Even Wood, as big a booster of the Houston blues community as there is, admits that while the Houston scene is still fairly vibrant at the moment, taking a longer view means acknowledging that it is in decline.
"We still have a good number of high-quality shows going on, but it's no use pretending things haven't changed here," he says. "In 1994-95, seven days a week, you could find something solid happening at a wide array of joints. And don't forget, the whole Houston tradition of Blue Mondays was very much going full-tilt, and that has all but vanished.
"Now we're down to a handful of places putting on quality local blues shows, and that's mostly just Friday and Saturday nights," Wood says. "Other than that, it's mostly blues jams."
To evaluate Patrick Harris's statement that Houston has the hottest blues scene in the country, the Press reached out to a few writers, public-relations people and blues musicians in Chicago, Memphis and Atlanta to take the pulse of those longtime blues strongholds.
Much like Wood's view of Houston, both Atlanta and Chicago seem to be in a similar declining arc: Fewer clubs catering to blues and a gradual attrition of significant musicians. Longtime Atlantan and former Allman Brothers/Capricorn Records PR man Mark Pucci describes a scene that seems almost like a carbon copy of Houston's, although perhaps with fewer quality old-school players.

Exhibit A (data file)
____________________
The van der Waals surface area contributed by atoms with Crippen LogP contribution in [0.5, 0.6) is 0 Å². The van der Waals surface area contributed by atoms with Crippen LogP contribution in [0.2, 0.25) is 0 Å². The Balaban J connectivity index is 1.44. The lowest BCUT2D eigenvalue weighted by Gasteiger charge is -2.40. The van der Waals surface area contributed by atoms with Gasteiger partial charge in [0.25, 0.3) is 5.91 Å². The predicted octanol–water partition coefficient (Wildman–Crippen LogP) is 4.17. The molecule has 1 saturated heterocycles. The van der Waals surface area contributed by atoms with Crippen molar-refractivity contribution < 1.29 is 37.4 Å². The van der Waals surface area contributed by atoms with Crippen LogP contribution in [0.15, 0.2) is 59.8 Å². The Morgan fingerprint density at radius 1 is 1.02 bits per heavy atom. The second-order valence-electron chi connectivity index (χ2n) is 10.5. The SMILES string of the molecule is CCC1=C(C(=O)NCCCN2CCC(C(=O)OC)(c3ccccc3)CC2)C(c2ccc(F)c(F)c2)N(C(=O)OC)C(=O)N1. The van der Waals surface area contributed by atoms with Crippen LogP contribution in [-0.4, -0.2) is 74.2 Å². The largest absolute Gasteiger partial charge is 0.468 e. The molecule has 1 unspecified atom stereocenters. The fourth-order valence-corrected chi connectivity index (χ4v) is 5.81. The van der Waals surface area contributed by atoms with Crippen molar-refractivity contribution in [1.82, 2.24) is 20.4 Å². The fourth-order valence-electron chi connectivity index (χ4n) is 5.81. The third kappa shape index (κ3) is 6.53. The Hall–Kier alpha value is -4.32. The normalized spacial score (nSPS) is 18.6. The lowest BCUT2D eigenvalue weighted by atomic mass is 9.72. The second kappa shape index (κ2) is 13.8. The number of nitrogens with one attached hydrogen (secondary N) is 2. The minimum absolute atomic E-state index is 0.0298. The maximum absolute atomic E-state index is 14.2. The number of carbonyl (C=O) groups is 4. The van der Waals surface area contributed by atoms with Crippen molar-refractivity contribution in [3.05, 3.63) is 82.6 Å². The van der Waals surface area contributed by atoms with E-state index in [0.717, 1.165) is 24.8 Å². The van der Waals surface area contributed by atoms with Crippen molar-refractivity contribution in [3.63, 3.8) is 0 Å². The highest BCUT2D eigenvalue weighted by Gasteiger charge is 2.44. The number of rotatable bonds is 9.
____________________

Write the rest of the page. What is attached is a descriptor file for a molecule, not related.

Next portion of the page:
"As far as Atlanta is concerned, thank God for Blind Willie's," he says. "They've been doing it for over 20 years and have a good built-in audience that comes out no matter who's playing, because they know they're going to hear quality music."
The venue is in a nice area and is surrounded by other bars and restaurants, he adds, which brings in a lot of walk-in and tourist visitors, too. Pucci notes the Northside Tavern near Georgia Tech and Fat Matt's in Midtown as other blues bars with good local/area artists on a nightly basis.